Yaakov asked his son Yosef to inter him in the Cave of Machpelah. He took the opportunity to explain why he buried his mother on the road near Beit Lechem instead of bringing her to the Cave of Machpelah - so that the children of Israel on their way into exile would pray at her gravesite and ask her to intercede on their behalf. But why should Yosef come to terms with his mother’s loneliness? How could Yaakov sacrifice her comfort for something that would happen one thousand years later?
I Know You are Upset
Parshat Vayechi describes Yaakov’s conversation with Yosef regarding the burial place of his mother, Rachel: “As for me,” Yaakov said, “when I came from Padan, Rachel died in the land of Canaan on the way…and I buried her there on the way to Ephrat, which is Beit Lechem.”
There seems to be a contradiction: Yaakov is requesting that Yosef bring his body from Egypt to Canaan for burial; why would he mention that he didn’t do so for Rachel, Yosef’s mother?!
Rashi explains that Yaakov’s intention was to negate this argument. This was his point: “I burden you to bury me in Canaan, while I did not do so to your mother, for she died close to Beit Lechem…and I buried her there – I did not even take her to Beit Lechem to bring her into the Land (there is a separate discussion about the meaning of these words), and I know that you hold it against me. But you should know that I buried her there by Divine command, so that she would be of assistance to her children. When Nebuzaradan exiles them, and they pass by there, Rachel will emerge from her grave and weep and beg mercy for them, as it is said: “A voice is heard on high…Rachel is weeping for her children.” And Hashem answers her, “‘There is reward for your work,’ says the Lord,… ‘and the children shall return to their own border.’”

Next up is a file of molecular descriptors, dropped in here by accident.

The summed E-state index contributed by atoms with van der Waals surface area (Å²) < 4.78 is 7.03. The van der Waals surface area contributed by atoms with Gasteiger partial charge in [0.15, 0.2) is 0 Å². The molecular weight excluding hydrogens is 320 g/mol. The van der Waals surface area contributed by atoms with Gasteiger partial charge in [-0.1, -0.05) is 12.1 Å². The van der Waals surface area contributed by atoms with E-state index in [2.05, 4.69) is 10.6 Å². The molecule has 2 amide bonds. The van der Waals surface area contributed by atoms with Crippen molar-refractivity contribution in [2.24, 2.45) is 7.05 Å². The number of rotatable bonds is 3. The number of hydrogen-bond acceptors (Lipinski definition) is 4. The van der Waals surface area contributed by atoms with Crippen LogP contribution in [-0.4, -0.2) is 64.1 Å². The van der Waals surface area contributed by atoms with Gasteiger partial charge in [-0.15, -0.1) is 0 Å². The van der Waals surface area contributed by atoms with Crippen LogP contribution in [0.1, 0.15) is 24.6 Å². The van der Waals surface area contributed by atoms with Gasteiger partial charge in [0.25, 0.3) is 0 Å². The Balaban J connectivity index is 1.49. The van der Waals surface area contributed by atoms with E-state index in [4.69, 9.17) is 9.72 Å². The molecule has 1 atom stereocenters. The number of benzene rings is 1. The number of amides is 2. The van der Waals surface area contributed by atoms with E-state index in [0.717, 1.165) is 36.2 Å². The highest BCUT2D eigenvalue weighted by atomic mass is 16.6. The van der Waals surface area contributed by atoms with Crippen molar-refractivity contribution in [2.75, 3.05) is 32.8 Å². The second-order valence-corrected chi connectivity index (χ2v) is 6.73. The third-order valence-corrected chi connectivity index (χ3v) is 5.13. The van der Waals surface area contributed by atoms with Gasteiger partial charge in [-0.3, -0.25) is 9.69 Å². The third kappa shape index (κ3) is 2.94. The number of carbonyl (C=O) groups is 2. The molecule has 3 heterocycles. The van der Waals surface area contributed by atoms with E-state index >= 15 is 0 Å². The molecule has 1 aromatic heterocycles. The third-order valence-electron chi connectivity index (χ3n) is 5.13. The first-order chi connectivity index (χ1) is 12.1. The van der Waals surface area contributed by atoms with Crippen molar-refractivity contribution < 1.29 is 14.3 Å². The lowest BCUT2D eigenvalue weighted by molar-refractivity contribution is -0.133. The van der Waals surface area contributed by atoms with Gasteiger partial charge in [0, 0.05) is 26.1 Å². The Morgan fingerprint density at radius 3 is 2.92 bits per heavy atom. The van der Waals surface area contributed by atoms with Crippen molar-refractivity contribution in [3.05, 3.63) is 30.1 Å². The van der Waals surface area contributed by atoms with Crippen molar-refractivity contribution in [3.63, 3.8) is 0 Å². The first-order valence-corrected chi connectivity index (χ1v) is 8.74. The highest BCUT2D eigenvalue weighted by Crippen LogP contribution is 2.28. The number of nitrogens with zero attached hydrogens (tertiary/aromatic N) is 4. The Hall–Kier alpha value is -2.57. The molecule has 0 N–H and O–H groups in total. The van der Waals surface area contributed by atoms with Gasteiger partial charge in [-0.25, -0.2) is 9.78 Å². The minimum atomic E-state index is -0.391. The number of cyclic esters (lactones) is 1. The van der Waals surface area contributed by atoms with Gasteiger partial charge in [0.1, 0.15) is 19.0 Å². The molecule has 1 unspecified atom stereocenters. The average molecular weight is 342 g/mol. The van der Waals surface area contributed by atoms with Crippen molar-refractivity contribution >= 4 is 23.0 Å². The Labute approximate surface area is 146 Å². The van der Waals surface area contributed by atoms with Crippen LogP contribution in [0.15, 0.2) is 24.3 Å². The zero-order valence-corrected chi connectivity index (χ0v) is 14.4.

This tells us that the redemption comes through the intercession of Rachel. In the words of the verse, “There is reward for your work, says the Lord…and the children shall return to their own border.”
The Midrash brings more details: The prophet Jeremiah went to call Avraham, Yitzchak, Yaakov and Moshe to appease Hashem; “The Patriarchs and the Matriarchs went to appease Hashem…but He was not appeased. Then Rachel entered and stated before Him: ‘Master of the Universe…’ Hashem’s mercy was aroused and He said to her, “For you, Rachel, I will return them to their home. As the verse says, A voice is heard on high…Rachel crying for her children…there is reward for your deed…and the sons will return to their borders.” Clearly, it was Rachel in whose merit Hashem promised to return the Jewish people to their homeland.
Rachel’s True Joy
We still need to understand: How did Yaakov negate Yosef’s argument by explaining Rachel’s part in the salvation from Nebuzaradan. Why should Rachel need to suffer because of that situation?
The explanation is straightforward: Because Rachel knew that she would be of assistance to her children on their way to exile, she was not upset about her burial on the roadside. To the contrary, the fact that she could be of assistance to her children brought her joy, knowing that Hashem’s promise of redemption will come through her.